Shares of Facebook Inc. (FB) fell 12% to $23.75 in late trading Thursday, their lowest level ever, after the company’s first earnings report as a public entity reflected higher costs, slowing revenue growth and narrower profit margins.
Facebook, whose shares have shed a third of their value pushing the co.’s current market cap to about $58 billion (regular session: $26.84), well below the $100 billion valuation that Facebook gave itself in its $38 per share May-17 IPO debut, reported costs and expenses that nearly tripled from a year ago to $1.93 billion. The social-networking giant said its capital expenditures more than tripled to $413 million in the second quarter.
Facebook posted a 2Q net loss of $157 million, or 8 cents a share, down from earnings of $240 million or 11 cents, in the year-ago quarter. The company, which reported revenue of $1.18 billion, up 32% from $895 million a year ago — the slowest pace on record — swung to a 2Q loss largely related to expenses from compensating employees with stock upon its initial public offering in mid-May.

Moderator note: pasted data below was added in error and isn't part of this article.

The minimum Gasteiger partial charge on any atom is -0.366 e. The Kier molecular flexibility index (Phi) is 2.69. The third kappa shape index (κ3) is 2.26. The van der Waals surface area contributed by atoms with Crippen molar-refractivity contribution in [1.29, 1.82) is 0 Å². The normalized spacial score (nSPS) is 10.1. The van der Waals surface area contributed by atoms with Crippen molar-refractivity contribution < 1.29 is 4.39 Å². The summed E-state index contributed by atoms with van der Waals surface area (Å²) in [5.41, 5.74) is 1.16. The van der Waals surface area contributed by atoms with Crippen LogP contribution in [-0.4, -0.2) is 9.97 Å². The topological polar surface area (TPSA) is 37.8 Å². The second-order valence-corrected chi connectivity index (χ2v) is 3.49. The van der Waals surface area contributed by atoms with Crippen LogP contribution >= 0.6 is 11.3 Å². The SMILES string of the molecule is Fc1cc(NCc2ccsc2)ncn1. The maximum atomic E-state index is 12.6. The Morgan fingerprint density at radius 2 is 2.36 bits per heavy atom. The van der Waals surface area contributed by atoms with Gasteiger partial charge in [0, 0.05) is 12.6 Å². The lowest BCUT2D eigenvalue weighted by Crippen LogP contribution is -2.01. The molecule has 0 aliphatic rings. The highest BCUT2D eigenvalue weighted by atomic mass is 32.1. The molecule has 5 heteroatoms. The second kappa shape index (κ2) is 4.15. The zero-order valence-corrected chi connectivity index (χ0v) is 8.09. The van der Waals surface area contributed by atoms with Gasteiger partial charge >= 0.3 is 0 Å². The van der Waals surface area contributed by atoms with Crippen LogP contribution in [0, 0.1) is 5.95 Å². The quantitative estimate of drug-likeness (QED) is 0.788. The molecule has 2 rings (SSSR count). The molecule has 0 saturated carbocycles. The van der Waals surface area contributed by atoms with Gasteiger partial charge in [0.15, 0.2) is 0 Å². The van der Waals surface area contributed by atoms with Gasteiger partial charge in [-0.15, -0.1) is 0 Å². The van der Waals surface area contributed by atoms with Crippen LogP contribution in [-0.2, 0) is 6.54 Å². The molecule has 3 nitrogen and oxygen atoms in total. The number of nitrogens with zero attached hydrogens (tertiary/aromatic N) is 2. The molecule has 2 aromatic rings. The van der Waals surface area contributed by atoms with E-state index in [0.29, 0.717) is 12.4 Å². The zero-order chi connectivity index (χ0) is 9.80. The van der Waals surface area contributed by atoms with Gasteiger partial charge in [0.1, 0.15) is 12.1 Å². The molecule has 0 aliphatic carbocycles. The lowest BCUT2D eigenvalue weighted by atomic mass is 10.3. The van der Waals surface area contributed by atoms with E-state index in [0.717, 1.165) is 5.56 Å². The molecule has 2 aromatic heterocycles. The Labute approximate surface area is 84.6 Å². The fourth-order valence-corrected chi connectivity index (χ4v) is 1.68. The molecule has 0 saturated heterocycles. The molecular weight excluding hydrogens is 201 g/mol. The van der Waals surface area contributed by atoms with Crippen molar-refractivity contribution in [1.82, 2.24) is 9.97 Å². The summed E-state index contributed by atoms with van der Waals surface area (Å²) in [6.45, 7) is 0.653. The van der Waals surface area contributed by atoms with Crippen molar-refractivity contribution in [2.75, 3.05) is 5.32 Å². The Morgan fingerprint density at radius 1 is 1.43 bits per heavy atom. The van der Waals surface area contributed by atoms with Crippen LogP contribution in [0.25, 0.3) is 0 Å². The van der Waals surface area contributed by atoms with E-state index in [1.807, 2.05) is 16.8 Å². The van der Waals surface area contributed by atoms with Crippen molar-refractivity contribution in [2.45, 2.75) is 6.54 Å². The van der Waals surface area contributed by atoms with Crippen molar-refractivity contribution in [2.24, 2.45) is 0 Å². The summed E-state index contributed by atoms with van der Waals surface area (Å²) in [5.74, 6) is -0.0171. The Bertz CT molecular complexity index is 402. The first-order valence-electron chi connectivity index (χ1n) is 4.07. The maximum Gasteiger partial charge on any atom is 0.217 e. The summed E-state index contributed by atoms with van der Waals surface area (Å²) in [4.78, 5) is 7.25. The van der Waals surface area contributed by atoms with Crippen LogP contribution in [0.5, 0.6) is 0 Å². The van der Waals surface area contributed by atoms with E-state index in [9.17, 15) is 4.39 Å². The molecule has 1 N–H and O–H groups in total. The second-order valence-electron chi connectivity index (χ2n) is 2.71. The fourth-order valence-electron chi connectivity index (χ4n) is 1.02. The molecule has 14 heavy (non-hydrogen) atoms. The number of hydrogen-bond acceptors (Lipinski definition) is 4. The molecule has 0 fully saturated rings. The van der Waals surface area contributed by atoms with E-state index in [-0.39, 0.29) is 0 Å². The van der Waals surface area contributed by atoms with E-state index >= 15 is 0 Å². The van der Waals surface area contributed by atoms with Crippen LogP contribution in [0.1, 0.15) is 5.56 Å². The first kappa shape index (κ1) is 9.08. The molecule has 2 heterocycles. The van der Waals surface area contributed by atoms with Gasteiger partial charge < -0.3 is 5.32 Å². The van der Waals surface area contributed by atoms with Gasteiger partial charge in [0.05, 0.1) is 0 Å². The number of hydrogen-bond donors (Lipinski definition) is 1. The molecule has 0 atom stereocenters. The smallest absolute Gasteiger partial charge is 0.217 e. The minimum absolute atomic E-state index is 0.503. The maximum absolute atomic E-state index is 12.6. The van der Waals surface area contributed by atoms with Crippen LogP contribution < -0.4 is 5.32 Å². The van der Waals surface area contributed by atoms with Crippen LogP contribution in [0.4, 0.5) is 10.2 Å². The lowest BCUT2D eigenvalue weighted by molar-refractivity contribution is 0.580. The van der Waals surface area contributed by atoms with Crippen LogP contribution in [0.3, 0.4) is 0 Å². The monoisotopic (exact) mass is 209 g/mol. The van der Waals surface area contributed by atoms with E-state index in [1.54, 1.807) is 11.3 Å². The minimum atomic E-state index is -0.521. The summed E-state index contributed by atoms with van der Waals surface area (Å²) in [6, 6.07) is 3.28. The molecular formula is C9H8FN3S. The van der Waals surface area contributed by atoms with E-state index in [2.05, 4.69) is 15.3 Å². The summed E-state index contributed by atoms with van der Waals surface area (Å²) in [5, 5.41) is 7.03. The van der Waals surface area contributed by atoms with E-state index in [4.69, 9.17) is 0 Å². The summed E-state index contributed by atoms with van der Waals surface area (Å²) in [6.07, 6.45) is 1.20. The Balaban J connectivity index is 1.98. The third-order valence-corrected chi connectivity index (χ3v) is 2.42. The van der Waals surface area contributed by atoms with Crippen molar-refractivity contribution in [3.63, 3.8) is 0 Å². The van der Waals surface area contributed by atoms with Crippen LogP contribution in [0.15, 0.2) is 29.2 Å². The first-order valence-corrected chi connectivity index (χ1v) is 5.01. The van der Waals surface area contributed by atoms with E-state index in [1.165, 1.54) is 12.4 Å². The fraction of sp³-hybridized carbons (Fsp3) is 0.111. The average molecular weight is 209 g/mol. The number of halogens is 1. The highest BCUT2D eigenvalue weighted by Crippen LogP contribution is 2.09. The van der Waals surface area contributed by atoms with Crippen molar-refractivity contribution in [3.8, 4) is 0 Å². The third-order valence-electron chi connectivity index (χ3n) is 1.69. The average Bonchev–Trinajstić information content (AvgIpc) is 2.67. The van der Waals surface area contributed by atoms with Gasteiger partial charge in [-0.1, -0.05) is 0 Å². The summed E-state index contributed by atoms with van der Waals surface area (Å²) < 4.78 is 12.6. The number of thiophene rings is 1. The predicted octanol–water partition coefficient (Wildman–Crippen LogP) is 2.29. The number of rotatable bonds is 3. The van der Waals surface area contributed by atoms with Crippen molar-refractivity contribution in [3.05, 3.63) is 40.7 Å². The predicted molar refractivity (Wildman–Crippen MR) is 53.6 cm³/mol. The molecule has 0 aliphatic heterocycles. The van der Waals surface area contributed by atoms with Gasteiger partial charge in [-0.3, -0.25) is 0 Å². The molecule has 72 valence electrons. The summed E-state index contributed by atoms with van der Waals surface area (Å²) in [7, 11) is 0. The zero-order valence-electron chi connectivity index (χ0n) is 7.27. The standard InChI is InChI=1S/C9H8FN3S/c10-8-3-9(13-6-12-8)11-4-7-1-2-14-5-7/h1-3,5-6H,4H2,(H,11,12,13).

Excluding the charges, Facebook said it earned $295 million, or 12 cents a share, meeting expectations.
Facebook executives led by Mark Zuckerberg, the 28-year-old CEO who created Facebook in his Harvard dorm room, addressing Wall Street analysts issued no growth forecasts. While saying the company was seeing encouraging results from newly introduced ad services, Zuckerberg and his team did little else to reassure stockholders on the ongoing deceleration of Facebook’s growth rate and the idea that the company may be overvalued.
Facebook shares slumped 12% to as low as $23.75 after the results were released, bringing the stock’s decline to nearly 30% since May. The ticker finished the regular session in Nasdaq composite down 8.5% to $26.84.
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